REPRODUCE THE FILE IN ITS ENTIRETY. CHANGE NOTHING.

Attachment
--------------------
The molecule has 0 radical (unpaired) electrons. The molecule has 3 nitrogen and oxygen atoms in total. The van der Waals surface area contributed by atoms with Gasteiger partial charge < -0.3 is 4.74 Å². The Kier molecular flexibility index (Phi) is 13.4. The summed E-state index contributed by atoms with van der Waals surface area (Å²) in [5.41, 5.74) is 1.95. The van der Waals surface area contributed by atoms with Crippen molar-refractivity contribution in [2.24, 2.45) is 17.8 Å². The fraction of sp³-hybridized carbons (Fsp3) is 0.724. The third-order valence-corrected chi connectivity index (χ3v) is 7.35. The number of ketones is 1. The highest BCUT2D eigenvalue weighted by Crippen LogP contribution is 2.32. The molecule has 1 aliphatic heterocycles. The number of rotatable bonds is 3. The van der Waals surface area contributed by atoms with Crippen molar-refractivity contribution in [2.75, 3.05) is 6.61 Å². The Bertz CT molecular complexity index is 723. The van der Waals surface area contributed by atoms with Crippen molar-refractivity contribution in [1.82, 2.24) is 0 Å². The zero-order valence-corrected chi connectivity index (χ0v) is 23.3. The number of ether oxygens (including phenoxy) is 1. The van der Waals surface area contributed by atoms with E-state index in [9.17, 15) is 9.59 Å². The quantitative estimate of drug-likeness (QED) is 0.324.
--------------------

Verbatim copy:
The molecule has 0 radical (unpaired) electrons. The molecule has 3 nitrogen and oxygen atoms in total. The van der Waals surface area contributed by atoms with Gasteiger partial charge < -0.3 is 4.74 Å². The Kier molecular flexibility index (Phi) is 13.4. The summed E-state index contributed by atoms with van der Waals surface area (Å²) in [5.41, 5.74) is 1.95. The van der Waals surface area contributed by atoms with Crippen molar-refractivity contribution in [2.24, 2.45) is 17.8 Å². The fraction of sp³-hybridized carbons (Fsp3) is 0.724. The third-order valence-corrected chi connectivity index (χ3v) is 7.35. The number of ketones is 1. The highest BCUT2D eigenvalue weighted by Crippen LogP contribution is 2.32. The molecule has 1 aliphatic heterocycles. The number of rotatable bonds is 3. The van der Waals surface area contributed by atoms with Crippen molar-refractivity contribution in [2.75, 3.05) is 6.61 Å². The Bertz CT molecular complexity index is 723. The van der Waals surface area contributed by atoms with Crippen molar-refractivity contribution in [1.82, 2.24) is 0 Å². The zero-order valence-corrected chi connectivity index (χ0v) is 23.3. The number of ether oxygens (including phenoxy) is 1. The van der Waals surface area contributed by atoms with E-state index in [9.17, 15) is 9.59 Å². The quantitative estimate of drug-likeness (QED) is 0.324.